More people die in the UK from serious lung disease than anywhere else in Western Europe, new analysis suggests.
New charity Asthma and Lung UK (ALUK) found that 500,000 people died from pneumonia, asthma and other respiratory conditions over a seven-year period.
It described the state of lung health as “shameful” and called for more funding for research and treatments.
The Department of Health said improving the lives of people with lung conditions was a “clinical priority”.
The number of people admitted to hospital for lung conditions in England and Wales has doubled in the last 20 years, according to research published in November 2021.
The academic study found that admission rates increased from 1,535 to 3,143 per 100,000 people between 1999 and 2019, before the start of the Covid-19 pandemic in Europe. The most common cause was influenza or pneumonia, chronic lower respiratory disease, or other acute lower respiratory infections.
ALUK, which relaunched on Monday having previously been known as Asthma UK and the British Lung Foundation, said one likely cause was air pollution, which is now connected to 36,000 premature deaths each year in the UK.
It said there was a link to deprivation, with people in the poorest neighbourhoods seven times more likely to die of a lung condition than those in the richest areas. That could be down to greater exposure to poor-quality damp housing, other forms of air pollution and cigarette smoke.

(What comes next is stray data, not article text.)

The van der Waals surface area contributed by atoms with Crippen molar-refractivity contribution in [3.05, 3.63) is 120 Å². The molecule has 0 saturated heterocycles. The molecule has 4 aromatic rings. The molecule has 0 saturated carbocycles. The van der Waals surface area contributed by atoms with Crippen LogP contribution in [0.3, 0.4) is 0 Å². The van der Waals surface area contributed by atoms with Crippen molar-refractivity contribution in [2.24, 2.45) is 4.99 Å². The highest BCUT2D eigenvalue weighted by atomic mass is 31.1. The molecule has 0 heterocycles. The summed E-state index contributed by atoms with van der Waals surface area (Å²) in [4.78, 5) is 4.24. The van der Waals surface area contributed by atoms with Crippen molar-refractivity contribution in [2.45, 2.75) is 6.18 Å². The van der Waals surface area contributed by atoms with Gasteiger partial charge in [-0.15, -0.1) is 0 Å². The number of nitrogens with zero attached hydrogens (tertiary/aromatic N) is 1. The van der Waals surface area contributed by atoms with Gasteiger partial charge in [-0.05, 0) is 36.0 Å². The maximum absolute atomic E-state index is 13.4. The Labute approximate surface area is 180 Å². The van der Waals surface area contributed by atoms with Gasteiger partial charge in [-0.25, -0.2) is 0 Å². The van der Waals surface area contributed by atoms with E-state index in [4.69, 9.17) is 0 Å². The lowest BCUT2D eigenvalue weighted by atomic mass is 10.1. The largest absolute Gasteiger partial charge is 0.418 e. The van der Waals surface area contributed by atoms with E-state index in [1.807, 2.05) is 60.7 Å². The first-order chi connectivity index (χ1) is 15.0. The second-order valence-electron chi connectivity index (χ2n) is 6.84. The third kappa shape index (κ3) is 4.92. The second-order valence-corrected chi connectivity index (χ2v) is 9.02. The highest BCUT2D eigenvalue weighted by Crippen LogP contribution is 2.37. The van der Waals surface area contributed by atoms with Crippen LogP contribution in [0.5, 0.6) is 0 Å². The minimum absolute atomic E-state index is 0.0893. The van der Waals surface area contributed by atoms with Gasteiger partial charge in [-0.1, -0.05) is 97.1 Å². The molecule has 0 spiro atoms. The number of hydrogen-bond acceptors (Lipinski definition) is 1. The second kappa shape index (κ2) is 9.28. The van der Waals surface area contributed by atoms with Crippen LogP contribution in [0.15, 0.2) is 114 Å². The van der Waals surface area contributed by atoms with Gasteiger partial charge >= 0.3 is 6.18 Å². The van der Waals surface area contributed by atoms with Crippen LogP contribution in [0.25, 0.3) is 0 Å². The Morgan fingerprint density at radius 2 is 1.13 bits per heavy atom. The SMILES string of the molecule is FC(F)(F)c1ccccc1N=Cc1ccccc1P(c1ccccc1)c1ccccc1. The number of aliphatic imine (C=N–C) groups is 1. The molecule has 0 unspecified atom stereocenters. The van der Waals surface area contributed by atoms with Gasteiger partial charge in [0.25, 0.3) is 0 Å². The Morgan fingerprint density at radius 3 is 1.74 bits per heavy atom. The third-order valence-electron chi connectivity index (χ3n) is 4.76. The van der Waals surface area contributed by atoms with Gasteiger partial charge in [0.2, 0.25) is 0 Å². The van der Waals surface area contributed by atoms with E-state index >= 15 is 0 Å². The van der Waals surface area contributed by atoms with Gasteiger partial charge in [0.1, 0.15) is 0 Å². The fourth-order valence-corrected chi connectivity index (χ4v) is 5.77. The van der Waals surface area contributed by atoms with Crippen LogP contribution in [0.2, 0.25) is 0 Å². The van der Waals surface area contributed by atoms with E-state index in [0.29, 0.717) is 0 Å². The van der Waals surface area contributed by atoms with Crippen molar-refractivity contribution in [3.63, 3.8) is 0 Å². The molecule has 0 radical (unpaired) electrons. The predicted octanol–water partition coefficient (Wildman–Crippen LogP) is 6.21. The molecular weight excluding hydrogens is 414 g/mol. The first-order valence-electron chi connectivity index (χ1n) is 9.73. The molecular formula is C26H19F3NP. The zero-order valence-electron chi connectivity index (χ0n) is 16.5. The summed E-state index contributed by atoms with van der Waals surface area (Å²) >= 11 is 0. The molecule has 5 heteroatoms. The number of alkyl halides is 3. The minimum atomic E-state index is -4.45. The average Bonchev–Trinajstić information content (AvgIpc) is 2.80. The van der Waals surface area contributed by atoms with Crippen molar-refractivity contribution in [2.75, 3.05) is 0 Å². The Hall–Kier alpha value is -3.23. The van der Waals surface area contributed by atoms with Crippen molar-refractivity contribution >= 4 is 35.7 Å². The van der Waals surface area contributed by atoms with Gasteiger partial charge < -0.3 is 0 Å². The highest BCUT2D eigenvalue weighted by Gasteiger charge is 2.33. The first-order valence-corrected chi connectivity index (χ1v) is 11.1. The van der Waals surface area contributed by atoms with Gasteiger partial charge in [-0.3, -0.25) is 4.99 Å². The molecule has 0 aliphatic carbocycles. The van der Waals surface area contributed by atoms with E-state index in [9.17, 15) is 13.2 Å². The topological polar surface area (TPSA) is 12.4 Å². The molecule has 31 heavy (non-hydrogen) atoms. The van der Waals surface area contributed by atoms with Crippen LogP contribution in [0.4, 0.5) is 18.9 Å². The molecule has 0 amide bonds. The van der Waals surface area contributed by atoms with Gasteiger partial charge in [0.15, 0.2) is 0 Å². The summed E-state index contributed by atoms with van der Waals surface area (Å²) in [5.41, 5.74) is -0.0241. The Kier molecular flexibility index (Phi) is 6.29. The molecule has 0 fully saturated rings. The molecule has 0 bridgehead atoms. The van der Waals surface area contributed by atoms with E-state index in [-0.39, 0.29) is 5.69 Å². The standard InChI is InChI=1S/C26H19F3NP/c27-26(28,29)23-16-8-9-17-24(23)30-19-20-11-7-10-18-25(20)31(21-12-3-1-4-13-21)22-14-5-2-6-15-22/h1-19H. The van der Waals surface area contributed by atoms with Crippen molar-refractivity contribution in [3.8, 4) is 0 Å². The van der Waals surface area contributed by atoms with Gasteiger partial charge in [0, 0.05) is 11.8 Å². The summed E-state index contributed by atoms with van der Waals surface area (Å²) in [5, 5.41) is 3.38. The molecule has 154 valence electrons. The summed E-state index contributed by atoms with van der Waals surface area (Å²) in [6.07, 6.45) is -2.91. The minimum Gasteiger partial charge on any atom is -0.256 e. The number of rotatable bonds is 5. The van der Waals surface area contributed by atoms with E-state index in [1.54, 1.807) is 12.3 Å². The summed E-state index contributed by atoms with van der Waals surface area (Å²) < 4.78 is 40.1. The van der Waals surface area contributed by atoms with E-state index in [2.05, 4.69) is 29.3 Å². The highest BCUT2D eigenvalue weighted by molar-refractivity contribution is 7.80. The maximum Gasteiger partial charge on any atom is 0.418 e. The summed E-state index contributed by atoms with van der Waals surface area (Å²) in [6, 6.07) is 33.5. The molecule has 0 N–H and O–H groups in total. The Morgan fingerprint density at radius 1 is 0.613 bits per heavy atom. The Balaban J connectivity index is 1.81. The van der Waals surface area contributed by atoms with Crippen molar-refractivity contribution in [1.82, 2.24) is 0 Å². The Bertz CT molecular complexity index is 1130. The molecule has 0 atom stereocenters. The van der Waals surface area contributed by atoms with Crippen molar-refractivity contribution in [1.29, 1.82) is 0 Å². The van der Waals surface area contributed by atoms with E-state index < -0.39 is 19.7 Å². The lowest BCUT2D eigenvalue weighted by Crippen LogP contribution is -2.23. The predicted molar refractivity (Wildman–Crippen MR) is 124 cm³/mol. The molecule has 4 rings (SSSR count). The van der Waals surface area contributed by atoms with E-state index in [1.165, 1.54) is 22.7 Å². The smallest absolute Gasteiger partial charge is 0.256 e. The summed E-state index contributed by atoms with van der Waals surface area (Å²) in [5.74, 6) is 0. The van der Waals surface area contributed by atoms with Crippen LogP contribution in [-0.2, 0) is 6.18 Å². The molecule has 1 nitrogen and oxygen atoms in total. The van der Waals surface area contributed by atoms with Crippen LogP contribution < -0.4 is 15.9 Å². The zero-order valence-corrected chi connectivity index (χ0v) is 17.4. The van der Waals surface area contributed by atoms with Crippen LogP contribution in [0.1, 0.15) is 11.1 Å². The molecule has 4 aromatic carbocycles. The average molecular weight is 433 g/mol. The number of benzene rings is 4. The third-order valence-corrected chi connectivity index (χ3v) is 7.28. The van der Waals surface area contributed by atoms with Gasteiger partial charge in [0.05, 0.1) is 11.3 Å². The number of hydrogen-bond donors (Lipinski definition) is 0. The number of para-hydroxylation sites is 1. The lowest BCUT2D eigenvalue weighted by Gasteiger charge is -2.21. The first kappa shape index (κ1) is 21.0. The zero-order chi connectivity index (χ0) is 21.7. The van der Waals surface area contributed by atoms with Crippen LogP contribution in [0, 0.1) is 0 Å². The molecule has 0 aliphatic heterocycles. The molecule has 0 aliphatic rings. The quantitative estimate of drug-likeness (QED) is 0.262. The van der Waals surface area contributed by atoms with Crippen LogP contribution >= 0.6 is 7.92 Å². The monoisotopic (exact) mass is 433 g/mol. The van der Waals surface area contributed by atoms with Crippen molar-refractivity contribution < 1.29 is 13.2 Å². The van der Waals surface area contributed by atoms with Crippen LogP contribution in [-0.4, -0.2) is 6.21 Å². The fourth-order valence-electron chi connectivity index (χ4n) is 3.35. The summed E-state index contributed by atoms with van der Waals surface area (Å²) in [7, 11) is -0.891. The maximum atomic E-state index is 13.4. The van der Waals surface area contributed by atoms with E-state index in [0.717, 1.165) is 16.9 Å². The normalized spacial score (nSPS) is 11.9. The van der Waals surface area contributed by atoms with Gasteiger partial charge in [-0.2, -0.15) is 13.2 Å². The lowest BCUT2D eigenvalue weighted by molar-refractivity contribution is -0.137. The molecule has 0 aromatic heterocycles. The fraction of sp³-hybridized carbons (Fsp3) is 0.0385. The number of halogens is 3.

An analysis of death figures published by Eurostat, the EU statistical office, found there were 84,721 respiratory deaths recorded in the UK in 2018, the most recent year in which full data was available.
When deaths were compared across Europe, only Turkey had a higher per capita death rate than the UK, with people in Finland three times less likely to die from lung disease.
ALUK chief executive Sarah Woolnough described the death figures as a “national scandal”.
“The state of lung health in the UK is shameful, with the numbers of hospital admissions increasing, and air pollution causing people to develop lung conditions or making existing ones worse,” she said.
The charity wants more research into diagnostic testing and treatments, saying that lung disease accounts for two per cent of publicly-funded research spending, despite making up 24% of all deaths.
Under its long-term plan published in 2019, the NHS said it would target improved treatment and support for those with lung disease in England so that health outcomes would be “equal or better” than other comparable countries.
The Department of Health and Social Care (DHSC) said air pollution has reduced significantly since 2010 with emissions of nitrogen oxides, formed when fossil fuels burn, at their lowest level nationally since records began.
“Improving the lives of people with lung conditions is a clinical priority for the UK,” said a DHSC spokesperson.
“Since 2017, the National Institute for Health Research has invested over £130 million into respiratory health and disease research. Alongside this, we’re funding research into respiratory infections and the health impact of air pollution and other environmental exposures.”
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